new-york

Sue de Beer, Untitled (Still from The Blue Lenses), 2014, digital metallic C-print, 14 1/2 × 20 3/4".

Sue de Beer

Boesky East

Sue de Beer, Untitled (Still from The Blue Lenses), 2014, digital metallic C-print, 14 1/2 × 20 3/4".

“He never talked about where he was from. At the funeral, that was the most I ever heard about his life.” So begins the spoken narrative of Sue de Beer’s new two-channel video The Blue Lenses, 2014, which tells the story of Daniel, a con artist, in part through the account of a young Arab woman. Borrowing the title of a 1959 short story by the British author Daphne du Maurier in which a woman’s eye surgery mysteriously causes her to see people with fearsome animal heads in place of their own, de Beer’s beguiling tale also deals in confused appearances and assumed roles.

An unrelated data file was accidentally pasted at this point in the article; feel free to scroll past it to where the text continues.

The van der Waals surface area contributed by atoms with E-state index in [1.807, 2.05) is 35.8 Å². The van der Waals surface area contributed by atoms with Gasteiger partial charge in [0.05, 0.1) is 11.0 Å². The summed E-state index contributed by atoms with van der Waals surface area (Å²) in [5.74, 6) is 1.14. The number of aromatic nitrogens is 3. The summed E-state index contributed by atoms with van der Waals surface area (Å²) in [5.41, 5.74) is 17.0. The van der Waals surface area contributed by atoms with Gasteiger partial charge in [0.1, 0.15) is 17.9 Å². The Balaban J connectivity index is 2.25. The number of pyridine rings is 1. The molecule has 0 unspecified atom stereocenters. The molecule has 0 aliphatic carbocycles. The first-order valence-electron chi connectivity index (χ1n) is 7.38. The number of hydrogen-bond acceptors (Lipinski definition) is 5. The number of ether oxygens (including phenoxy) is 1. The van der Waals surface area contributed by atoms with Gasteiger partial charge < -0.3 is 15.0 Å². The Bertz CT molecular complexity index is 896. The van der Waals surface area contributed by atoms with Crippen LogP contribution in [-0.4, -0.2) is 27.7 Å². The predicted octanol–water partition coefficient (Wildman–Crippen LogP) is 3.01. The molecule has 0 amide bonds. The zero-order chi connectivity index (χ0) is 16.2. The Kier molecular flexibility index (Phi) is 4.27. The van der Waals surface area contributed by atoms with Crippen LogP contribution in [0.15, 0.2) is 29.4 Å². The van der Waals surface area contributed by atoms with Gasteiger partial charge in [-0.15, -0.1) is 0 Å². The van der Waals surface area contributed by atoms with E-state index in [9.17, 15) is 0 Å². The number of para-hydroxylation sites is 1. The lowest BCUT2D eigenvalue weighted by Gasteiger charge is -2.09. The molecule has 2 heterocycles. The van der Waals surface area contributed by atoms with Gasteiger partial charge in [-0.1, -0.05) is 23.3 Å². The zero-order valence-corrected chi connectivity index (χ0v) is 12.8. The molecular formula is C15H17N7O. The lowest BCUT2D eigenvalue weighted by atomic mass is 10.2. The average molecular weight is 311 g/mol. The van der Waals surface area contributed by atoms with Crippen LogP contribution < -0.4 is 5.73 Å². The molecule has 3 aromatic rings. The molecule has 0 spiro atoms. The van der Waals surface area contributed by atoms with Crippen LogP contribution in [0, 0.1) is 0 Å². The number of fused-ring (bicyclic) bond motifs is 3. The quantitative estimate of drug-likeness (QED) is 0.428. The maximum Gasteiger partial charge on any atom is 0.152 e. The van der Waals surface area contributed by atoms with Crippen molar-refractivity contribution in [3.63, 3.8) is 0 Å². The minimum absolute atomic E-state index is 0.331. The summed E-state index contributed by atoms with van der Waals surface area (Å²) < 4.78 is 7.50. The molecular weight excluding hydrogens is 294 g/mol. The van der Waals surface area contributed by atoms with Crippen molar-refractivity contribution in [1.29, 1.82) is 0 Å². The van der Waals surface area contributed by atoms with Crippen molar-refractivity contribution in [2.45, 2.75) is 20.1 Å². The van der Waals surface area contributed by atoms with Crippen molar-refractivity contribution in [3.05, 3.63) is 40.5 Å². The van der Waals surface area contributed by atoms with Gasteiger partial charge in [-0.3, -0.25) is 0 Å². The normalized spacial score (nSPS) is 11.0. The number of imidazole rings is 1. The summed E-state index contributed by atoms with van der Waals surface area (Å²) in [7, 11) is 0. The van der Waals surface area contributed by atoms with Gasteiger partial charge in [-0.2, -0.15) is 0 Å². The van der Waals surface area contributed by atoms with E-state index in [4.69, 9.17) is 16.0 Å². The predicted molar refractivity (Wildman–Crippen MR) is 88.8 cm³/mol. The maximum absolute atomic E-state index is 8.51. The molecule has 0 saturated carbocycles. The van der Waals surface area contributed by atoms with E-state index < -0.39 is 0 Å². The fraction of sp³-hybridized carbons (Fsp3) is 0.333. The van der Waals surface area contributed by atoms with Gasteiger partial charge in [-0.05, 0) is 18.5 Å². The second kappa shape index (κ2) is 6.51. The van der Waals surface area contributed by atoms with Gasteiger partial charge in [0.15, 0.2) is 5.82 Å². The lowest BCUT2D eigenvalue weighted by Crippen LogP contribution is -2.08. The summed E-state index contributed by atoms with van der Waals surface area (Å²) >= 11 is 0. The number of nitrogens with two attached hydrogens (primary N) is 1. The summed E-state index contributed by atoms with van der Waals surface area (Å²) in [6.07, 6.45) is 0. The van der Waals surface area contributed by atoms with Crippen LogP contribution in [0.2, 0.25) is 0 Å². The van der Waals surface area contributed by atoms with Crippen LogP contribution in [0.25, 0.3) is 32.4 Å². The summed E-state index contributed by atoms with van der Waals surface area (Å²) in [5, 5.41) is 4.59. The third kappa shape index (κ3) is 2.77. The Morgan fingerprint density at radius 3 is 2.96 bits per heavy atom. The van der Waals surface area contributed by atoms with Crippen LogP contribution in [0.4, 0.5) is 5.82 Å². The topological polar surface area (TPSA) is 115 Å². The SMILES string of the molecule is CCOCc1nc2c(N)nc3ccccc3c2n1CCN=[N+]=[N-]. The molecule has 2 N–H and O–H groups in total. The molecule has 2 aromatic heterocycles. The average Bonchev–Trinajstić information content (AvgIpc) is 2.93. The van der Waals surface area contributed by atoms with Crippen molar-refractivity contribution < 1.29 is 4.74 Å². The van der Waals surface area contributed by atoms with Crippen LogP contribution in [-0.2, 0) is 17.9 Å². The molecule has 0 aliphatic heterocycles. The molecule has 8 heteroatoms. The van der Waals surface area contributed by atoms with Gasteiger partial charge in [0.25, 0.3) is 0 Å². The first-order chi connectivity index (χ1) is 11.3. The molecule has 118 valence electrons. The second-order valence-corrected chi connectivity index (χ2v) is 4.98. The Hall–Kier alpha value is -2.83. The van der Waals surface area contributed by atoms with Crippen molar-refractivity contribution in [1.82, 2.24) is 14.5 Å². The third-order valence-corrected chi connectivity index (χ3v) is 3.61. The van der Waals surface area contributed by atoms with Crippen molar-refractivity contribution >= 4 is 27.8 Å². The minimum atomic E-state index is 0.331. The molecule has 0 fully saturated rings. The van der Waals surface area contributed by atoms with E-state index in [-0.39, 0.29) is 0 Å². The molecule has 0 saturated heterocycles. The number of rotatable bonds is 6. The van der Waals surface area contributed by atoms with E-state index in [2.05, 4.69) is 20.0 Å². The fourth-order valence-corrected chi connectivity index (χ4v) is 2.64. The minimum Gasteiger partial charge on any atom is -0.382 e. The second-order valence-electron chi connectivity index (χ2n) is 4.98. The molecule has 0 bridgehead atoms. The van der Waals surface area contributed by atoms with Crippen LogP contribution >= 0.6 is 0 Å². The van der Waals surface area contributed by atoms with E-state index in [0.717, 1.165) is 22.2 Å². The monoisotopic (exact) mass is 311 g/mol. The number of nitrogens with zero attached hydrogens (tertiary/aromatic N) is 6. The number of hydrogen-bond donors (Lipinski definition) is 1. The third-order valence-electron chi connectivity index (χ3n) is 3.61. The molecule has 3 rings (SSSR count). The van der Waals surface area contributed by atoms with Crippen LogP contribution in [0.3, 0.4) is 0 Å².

The work’s abutted projections are sometimes identical, at other times divergent; often the action of one trails that of the other by a moment, presents a different perspective, or shifts from a moving image to a sequence of stills. It’s a familiar enough device—in de Beer’s oeuvre and those of countless other

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